There are no requirements for weight or cooling.

Deployment overview

For hosted HSMs to meet the requirements for a 99.99% SLA, you must:

  • Deploy HSMs in a minimum of two Google Cloud regions.
  • Deploy a minimum of four HSMs per region (two HSMs minimum in two racks minimum).

You provide Google with the MAC address for each HSM network interface and its assigned IP address. This information helps Google verify server-to-top-of-rack cabling and aids troubleshooting during the deployment process.

Network requirements will be discussed in more detail with your account representative during the onboarding process.

Network topology

A pair of racks at a single location is covered by a 99.9% SLA.

A full deployment across two locations provides a 99.99% SLA.

Applications should be designed to take advantage of this redundancy model. An application should be able to failover from zone 1 to zone 2 within a single location (i.e., rack to rack).

Enabling the Global Routing feature allows HSM's at either location to reach Google Cloud resources in any region.

Please note a single Interconnect failure isn't an SLA violation.

This high-level diagram shows the required connectivity to achieve a a 99.99% SLA on the service.

Network topology for hosted private HSMs

  • Each region deployment contains a minimum of two racks for your use, and one switch per rack.
  • The top-of-rack switches are provided by Google and have vendor diversity.
  • Each top-of-rack switch has a 10G Partner Interconnect with redundant VLAN attachments for Partner Interconnect to redundant Cloud Routers.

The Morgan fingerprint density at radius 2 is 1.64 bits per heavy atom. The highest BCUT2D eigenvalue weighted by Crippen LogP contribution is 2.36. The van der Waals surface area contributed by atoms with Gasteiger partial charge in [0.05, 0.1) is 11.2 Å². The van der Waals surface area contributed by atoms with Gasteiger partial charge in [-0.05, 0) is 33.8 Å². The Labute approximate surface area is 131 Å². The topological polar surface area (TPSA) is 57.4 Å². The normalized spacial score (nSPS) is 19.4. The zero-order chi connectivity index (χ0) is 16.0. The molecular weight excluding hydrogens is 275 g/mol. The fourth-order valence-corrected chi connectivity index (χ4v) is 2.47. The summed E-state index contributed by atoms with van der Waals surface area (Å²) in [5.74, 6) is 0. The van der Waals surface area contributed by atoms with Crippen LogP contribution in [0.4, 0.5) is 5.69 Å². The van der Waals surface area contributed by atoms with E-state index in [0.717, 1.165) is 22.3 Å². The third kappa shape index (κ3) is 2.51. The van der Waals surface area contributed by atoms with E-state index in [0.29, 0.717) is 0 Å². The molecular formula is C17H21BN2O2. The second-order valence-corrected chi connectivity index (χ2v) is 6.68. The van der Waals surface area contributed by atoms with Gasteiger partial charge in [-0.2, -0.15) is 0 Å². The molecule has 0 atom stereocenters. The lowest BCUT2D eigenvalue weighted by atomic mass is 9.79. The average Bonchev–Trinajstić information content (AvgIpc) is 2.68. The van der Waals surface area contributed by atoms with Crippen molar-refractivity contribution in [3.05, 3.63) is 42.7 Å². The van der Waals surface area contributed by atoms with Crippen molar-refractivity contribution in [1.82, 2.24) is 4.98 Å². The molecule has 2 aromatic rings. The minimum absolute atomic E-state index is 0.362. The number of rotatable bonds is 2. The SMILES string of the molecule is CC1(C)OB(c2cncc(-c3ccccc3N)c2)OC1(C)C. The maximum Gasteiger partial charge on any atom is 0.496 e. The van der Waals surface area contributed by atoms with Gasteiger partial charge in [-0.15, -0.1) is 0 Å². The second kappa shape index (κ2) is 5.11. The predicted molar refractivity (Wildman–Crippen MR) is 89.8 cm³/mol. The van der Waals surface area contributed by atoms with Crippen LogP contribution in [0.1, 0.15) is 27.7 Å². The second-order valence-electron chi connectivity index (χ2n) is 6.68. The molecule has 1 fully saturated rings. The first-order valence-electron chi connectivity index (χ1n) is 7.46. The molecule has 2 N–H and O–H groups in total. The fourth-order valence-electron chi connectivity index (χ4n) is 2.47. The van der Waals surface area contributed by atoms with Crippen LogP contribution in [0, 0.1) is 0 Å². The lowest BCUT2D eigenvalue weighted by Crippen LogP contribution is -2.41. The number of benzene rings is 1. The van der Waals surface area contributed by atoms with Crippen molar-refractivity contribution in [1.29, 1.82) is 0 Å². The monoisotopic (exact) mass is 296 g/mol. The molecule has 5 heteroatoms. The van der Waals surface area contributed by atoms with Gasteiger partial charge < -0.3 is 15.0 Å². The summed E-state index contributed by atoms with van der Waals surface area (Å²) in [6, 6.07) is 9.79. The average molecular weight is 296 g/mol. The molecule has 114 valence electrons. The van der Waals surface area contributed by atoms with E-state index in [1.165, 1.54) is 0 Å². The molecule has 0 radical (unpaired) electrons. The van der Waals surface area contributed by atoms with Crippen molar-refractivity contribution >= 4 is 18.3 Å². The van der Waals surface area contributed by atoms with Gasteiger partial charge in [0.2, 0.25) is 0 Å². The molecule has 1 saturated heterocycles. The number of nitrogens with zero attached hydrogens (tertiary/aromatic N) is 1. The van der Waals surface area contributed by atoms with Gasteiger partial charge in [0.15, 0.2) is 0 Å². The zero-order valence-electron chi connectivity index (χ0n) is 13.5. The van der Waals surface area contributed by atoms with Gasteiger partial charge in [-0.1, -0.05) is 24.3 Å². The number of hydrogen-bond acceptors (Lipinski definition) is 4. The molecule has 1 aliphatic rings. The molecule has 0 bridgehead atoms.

• Each HSM should have a minimum of 2 1GE copper network interfaces with redundant connections to both top-of-rack switches (e.g., redundant connections to both top-of-rack switches for both the management and data interfaces).
  • You provide the IP allocations for the HSM networks.
  • Top-of-rack switches advertise their locally attached subnets to the pair of Cloud Routers.
  • You enable global dynamic routing in your Virtual Private Cloud (VPC) to allow access to the HSMs from any Google Cloud region where you've deployed resources. Global dynamic routing is also required to meet the requirements for 99.99% availability.
  • BGP between the top-of-rack switches and the Cloud Routers in your project exchange reachability information to route between Google Cloud project resources and the HSMs.

Networking requirements

The following steps are completed by you to enable your HSMs to be hosted with Google. For each set of racks in a region:

  1. Create a redundant pair of Cloud Routers per region using ASN16550. See Creating Cloud Routers for more information.

  2. Create two redundant pairs of VLAN attachments with Partner Interconnect per region using the Cloud Routers from the previous step. Create the attachments with the pre-activate option enabled. There should be a total of four attachments per region. If the attachments were created without the pre- activation option enabled, you can activate the connections manually.

    For more information on Partner Interconnect and pre-activation options, see Partner Interconnect overview.

  3. Enable global dynamic routing in the VPC.

  4. Configure firewall rules as needed to allow traffic between your premises and project resources.

Contact Google

This product is only available for customers with specific business and technical requirements. This product is available in limited regions.

If you're interested in hosting your HSMs with Google, reach out to your account representative for additional assistance.